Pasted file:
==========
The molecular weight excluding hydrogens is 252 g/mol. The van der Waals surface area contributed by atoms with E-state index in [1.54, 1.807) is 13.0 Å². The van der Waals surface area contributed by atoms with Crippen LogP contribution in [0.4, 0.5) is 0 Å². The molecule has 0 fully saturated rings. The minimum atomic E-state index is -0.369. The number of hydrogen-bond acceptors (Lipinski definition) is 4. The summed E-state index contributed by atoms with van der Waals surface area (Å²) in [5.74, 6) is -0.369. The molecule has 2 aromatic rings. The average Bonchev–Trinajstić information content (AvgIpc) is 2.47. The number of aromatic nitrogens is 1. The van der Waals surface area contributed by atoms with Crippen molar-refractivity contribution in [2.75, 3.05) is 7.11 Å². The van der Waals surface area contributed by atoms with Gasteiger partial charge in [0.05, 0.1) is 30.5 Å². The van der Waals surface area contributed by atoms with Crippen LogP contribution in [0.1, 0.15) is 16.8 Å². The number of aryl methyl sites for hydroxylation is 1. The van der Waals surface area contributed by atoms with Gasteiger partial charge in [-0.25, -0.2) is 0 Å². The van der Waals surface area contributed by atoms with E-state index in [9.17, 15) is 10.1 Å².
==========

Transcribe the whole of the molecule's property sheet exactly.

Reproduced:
The molecular weight excluding hydrogens is 252 g/mol. The van der Waals surface area contributed by atoms with E-state index in [1.54, 1.807) is 13.0 Å². The van der Waals surface area contributed by atoms with Crippen LogP contribution in [0.4, 0.5) is 0 Å². The molecule has 0 fully saturated rings. The minimum atomic E-state index is -0.369. The number of hydrogen-bond acceptors (Lipinski definition) is 4. The summed E-state index contributed by atoms with van der Waals surface area (Å²) in [5.74, 6) is -0.369. The molecule has 2 aromatic rings. The average Bonchev–Trinajstić information content (AvgIpc) is 2.47. The number of aromatic nitrogens is 1. The van der Waals surface area contributed by atoms with Crippen molar-refractivity contribution in [2.75, 3.05) is 7.11 Å². The van der Waals surface area contributed by atoms with Gasteiger partial charge in [0.05, 0.1) is 30.5 Å². The van der Waals surface area contributed by atoms with Crippen LogP contribution in [0.1, 0.15) is 16.8 Å². The number of aryl methyl sites for hydroxylation is 1. The van der Waals surface area contributed by atoms with Gasteiger partial charge in [-0.25, -0.2) is 0 Å². The van der Waals surface area contributed by atoms with E-state index in [9.17, 15) is 10.1 Å².